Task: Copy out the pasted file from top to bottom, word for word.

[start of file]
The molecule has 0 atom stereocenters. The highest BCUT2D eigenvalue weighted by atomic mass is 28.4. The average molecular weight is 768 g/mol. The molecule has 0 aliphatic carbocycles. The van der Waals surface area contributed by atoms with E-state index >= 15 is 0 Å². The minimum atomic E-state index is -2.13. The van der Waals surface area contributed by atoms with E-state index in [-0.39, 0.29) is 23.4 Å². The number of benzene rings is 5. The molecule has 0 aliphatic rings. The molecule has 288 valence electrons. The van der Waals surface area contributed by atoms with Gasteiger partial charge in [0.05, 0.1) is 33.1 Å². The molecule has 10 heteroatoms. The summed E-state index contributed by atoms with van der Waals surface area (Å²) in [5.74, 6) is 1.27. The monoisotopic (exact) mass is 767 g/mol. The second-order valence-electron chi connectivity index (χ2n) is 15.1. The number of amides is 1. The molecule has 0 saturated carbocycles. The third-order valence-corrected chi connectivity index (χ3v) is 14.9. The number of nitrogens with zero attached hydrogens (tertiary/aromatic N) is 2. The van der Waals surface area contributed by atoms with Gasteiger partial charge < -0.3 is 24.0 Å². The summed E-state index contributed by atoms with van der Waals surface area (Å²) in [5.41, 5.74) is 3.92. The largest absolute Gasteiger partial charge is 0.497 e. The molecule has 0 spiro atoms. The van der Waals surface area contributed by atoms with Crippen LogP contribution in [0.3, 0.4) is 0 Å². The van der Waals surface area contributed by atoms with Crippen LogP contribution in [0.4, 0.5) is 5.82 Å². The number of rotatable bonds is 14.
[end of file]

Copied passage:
The molecule has 0 atom stereocenters. The highest BCUT2D eigenvalue weighted by atomic mass is 28.4. The average molecular weight is 768 g/mol. The molecule has 0 aliphatic carbocycles. The van der Waals surface area contributed by atoms with E-state index >= 15 is 0 Å². The minimum atomic E-state index is -2.13. The van der Waals surface area contributed by atoms with E-state index in [-0.39, 0.29) is 23.4 Å². The number of benzene rings is 5. The molecule has 0 aliphatic rings. The molecule has 288 valence electrons. The van der Waals surface area contributed by atoms with Gasteiger partial charge in [0.05, 0.1) is 33.1 Å². The molecule has 10 heteroatoms. The summed E-state index contributed by atoms with van der Waals surface area (Å²) in [5.74, 6) is 1.27. The monoisotopic (exact) mass is 767 g/mol. The second-order valence-electron chi connectivity index (χ2n) is 15.1. The number of amides is 1. The molecule has 0 saturated carbocycles. The third-order valence-corrected chi connectivity index (χ3v) is 14.9. The number of nitrogens with zero attached hydrogens (tertiary/aromatic N) is 2. The van der Waals surface area contributed by atoms with Gasteiger partial charge < -0.3 is 24.0 Å². The summed E-state index contributed by atoms with van der Waals surface area (Å²) in [5.41, 5.74) is 3.92. The largest absolute Gasteiger partial charge is 0.497 e. The molecule has 0 spiro atoms. The van der Waals surface area contributed by atoms with Crippen LogP contribution in [0.3, 0.4) is 0 Å². The van der Waals surface area contributed by atoms with Crippen LogP contribution in [0.4, 0.5) is 5.82 Å². The number of rotatable bonds is 14.